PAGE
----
In this case, the driver transistors lack protection, as one of the essential parasitic diodes is disconnected from the transistor it is intended to protect. The transistor’s parasitic diode still plays a role for one discharge polarity, but the missing diode due to the resistor separation needs to be compensated by explicit diodes, as indicated in orange in Figure 6. In case of a separated pull-up and pull-down, it is not possible to only use the driver parasitic diodes.
Another potential pitfall occurs when, for design-specific reasons, the transistor’s well (for example, the N-well of the PFET) is not connected to power. The parasitic diode exists but provides no (direct) discharge path to the power clamp. Thus, protection of the NFET is obstructed. A similar problem may occur for NFET in isolated P-well without a direct connection to ground. Depending on the applications a possible solution is adding explicit protection diodes (stacked, if necessary) to power and ground.
Special care is needed in the layout of the driver transistors to ensure that the parasitic diode properties are suitable for protection purpose. Generally, good parasitic diodes are accomplished by simple measures that don’t conflict with the functional requirements of the driver but still account for the required extra diode function of the driver devices in the layout phase. Important parameters to consider include:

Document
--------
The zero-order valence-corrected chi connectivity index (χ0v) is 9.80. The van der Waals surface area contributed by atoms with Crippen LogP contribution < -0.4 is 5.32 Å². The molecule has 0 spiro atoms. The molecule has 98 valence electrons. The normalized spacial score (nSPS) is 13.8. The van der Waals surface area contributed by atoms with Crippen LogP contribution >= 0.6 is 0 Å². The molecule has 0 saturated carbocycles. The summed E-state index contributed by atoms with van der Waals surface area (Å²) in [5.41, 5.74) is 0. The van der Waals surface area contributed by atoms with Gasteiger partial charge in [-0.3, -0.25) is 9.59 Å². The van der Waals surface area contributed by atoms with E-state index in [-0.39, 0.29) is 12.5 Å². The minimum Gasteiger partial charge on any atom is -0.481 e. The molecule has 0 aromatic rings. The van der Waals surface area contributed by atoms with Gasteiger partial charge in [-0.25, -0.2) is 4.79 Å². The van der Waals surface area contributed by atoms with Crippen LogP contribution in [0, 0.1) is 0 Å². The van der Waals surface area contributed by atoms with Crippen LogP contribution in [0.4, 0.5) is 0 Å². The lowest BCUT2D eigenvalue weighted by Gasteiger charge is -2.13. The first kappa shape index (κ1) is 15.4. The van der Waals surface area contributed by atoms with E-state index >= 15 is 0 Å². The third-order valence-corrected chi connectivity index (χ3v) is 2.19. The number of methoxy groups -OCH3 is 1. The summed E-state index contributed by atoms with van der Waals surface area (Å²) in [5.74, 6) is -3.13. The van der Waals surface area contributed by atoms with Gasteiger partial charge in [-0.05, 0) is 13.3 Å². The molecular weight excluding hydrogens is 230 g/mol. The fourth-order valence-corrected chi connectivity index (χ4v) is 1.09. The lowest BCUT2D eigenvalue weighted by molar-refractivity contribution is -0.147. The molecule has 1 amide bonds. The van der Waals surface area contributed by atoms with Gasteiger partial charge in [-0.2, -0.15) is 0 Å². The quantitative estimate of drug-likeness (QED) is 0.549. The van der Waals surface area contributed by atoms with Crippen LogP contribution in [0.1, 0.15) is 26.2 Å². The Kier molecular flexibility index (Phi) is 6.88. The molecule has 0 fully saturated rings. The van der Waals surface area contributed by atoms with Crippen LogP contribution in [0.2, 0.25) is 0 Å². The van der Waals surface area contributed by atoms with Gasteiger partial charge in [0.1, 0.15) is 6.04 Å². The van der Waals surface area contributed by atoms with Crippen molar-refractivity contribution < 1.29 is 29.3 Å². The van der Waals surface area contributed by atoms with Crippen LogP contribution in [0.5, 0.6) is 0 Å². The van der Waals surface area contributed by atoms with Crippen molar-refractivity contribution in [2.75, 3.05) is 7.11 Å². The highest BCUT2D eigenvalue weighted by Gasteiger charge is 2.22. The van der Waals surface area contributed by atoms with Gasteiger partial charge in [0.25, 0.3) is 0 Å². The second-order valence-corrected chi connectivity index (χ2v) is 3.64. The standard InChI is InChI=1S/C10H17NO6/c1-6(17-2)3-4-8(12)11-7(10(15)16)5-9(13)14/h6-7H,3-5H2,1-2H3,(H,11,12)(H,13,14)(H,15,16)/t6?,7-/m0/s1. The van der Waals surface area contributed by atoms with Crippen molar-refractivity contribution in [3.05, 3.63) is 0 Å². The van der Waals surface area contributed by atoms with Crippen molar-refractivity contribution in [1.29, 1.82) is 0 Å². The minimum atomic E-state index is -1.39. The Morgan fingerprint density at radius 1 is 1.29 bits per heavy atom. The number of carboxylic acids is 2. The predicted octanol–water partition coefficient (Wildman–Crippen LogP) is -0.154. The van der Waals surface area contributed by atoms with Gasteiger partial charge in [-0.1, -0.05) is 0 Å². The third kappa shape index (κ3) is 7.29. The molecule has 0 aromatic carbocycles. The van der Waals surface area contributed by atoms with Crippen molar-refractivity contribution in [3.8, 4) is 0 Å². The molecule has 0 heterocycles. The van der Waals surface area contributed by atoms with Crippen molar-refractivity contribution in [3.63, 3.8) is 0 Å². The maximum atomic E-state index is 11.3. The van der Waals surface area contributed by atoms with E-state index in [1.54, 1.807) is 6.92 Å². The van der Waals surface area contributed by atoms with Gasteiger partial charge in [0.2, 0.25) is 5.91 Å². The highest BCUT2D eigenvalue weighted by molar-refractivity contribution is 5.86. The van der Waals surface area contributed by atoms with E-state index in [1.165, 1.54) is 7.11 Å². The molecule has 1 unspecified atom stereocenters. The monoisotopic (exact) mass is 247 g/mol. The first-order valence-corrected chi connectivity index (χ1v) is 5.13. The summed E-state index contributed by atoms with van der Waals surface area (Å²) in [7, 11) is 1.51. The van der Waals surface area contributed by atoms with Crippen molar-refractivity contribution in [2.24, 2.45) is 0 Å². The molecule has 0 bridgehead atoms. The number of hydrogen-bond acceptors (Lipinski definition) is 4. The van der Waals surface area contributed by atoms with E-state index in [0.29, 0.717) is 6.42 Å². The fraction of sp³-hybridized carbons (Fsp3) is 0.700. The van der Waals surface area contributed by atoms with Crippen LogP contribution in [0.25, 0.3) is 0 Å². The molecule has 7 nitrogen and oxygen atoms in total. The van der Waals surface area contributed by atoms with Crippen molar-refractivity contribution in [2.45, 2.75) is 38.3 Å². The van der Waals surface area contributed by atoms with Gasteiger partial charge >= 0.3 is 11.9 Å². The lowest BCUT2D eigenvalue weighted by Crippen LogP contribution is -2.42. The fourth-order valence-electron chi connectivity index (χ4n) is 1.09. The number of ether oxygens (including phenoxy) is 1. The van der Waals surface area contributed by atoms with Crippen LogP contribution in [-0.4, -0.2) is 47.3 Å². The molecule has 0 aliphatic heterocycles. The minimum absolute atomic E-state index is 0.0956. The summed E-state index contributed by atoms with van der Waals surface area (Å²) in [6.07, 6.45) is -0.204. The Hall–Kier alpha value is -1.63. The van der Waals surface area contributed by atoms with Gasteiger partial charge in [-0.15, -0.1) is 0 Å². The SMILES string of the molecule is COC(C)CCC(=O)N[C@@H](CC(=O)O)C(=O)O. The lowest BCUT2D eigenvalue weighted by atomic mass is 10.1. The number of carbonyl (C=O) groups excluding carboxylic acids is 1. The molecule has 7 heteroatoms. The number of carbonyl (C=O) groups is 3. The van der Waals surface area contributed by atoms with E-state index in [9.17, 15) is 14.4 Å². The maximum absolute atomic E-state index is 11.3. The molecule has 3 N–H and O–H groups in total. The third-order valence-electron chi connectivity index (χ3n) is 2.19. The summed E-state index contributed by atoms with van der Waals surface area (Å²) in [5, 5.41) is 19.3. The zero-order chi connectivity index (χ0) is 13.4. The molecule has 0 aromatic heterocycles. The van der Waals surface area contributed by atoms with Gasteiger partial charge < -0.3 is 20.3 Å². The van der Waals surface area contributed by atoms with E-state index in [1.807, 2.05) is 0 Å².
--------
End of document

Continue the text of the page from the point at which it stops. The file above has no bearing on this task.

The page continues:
- The effective diode size (drain diffusion area and perimeter);
- Anode-cathode spacing (drain diffusion to well contacts);
- Routing resistance from the well contacts to the nearest power clamp; and
- Current density requirement in the secondary current path.
These parameters should be adjusted with proper layout measures to achieve low resistance in the secondary protection current path through the diode to power clamp.
For an accurate evaluation of a secondary protection implementation, the ESD characteristics of the parasitic diodes are needed. However, the parasitic diode protection approach is relatively new, and data on parasitic diodes is often not part of the standard foundry ESD data offering. An additional complicating factor is the unlimited variety of possible driver layout implementations and, thus, diode variants, which cannot be covered by foundry ESD test structures.
Nevertheless, considering the low current through the secondary protections, the resistance realized by the diode implementation is by far not as critical as it is for the primary network. For instance, a resistance of 50 ohm gives a 10 mA current just 0.5 V extra voltage drop, which hardly reduces the huge advantage brought in by the secondary protection.
In summary, exact ESD characteristics of the parasitic diodes are preferred but not necessary. In practice, a set of guidelines regarding minimum diode size and maximum anode-cathode spacing, along with a routing resistance recommendation, are sufficient to make the parasitic diode approach successful.
Circuit and Layout Checks for ESD Robust Driver Configurations
In this section, we offer some recommendations for relevant check items to ensure ESD robust implementation of the driver designs in the IP. The checks include topology on a schematic level as well as checks on the layout.
Important topology checks on driver schematic include: